First, Omar Fadhil al-Nidawi and Austin Bay (Wall St. Journal) report, "It's clear that Iraqi air defense forces will not be ready to handle the mission by 2011. Currently, the Iraqi Air Force is a creature of turbo-prop planes and helicopters. A squadron of high performance aircraft flown by Iraqi crack pilots is an expensive goal that might sortie over Baghdad by 2016 at best, though the Iraqi Ministry of Defense quietly estimates that 2018, or 2020, is more probable."
Could the White House extend the US presence beyong 2011 and would it require Senate approval to do so? "Yes" to the first and "no" to the second. Russ Feingold isn't suddenly interested in this issue. He was among those vocally decrying attempts to circumvent the Constitution by bypassing the Senate to form a treaty with Iraq. That was the Bush White House. Let's drop back to the April 10, 2008 snapshot where another Senate Foreign Relations committee hearing was covered:
Senator Russ Feingold wanted to know if there were "any conditions that the Iraq government must meet?" No, that thought never occurred to the White House. "Given the fact that the Maliki government doesn't represent a true colation," Feingold asked, "won't this agreement [make it appear] we are taking sides in the civil war especially when most Iraqi Parliamentarians have called for the withdrawal of troops?" The two witnesses [David Satterfield (US State Department) and Mary Beth Long (US Defense Dept)] didn't appear to have heard that fact before. Feingold repeated and asked, "Are you not concerned at all that the majority of the Iraqi Parliament has called for withdrawal" Satterfield feels the US and the agreement "will enjoy broad popular support" in Iraq. Satterfield kept saying the agreement wasn't binding. And Feingold pointed out, "The agreement will not bind the Congress either, if the Congress were to" pass a law overriding it which seemed to confuse Satterfield requiring that Feingold again point that out and ask him if "Congress passed a clear law overriding the agreement, would the law override the agreement." Satterfield felt the White House "would have to look carefully at it at the time" because "it would propose difficult questions for us."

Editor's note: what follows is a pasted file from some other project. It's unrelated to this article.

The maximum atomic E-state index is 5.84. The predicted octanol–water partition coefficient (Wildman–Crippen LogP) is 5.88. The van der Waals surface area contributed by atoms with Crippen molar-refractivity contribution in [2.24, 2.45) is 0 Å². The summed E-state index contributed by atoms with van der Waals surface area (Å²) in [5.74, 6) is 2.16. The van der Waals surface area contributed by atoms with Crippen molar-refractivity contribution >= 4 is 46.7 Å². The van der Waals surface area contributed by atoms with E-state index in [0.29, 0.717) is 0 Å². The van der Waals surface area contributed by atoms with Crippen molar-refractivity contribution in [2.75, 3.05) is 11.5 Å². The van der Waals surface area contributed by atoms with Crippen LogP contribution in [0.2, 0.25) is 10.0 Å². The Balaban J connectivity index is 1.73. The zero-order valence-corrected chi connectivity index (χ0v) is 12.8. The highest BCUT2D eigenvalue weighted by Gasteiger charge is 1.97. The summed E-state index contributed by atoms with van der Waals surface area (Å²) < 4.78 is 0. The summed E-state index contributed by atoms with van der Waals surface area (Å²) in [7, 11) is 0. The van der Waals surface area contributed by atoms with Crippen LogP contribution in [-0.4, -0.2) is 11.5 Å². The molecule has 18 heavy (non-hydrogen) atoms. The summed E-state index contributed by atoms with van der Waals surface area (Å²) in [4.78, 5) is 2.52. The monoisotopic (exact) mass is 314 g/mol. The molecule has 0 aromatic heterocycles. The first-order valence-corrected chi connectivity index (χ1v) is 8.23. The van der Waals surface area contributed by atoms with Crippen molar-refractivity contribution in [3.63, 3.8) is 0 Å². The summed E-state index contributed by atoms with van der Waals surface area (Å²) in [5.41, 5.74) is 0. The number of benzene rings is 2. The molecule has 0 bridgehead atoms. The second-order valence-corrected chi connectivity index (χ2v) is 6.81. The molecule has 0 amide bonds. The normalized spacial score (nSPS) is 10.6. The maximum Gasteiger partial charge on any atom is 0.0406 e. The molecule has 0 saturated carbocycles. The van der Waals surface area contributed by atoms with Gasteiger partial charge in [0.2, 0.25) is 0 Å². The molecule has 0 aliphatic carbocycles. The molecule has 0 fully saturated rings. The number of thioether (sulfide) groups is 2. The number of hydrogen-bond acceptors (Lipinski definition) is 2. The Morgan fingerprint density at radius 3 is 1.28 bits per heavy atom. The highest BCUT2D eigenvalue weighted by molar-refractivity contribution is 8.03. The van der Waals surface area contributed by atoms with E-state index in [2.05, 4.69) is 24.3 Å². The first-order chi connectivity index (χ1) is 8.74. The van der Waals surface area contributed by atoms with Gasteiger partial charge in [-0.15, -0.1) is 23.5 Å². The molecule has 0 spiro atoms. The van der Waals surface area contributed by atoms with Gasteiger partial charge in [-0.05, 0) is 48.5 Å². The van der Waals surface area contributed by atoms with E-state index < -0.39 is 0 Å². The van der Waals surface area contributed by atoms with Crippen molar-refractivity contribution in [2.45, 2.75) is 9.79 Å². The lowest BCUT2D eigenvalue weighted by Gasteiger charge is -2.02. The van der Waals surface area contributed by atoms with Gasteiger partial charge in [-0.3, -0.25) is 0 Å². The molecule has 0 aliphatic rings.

"I would suggest," Feingold responded, "your difficulties are with the nature of our Constitution. If we pass a law overiding it . . . that's the law." The treaty and the efforts to bypass the Senate's advise & consent role was something that bothered senators on both sides of the aisle.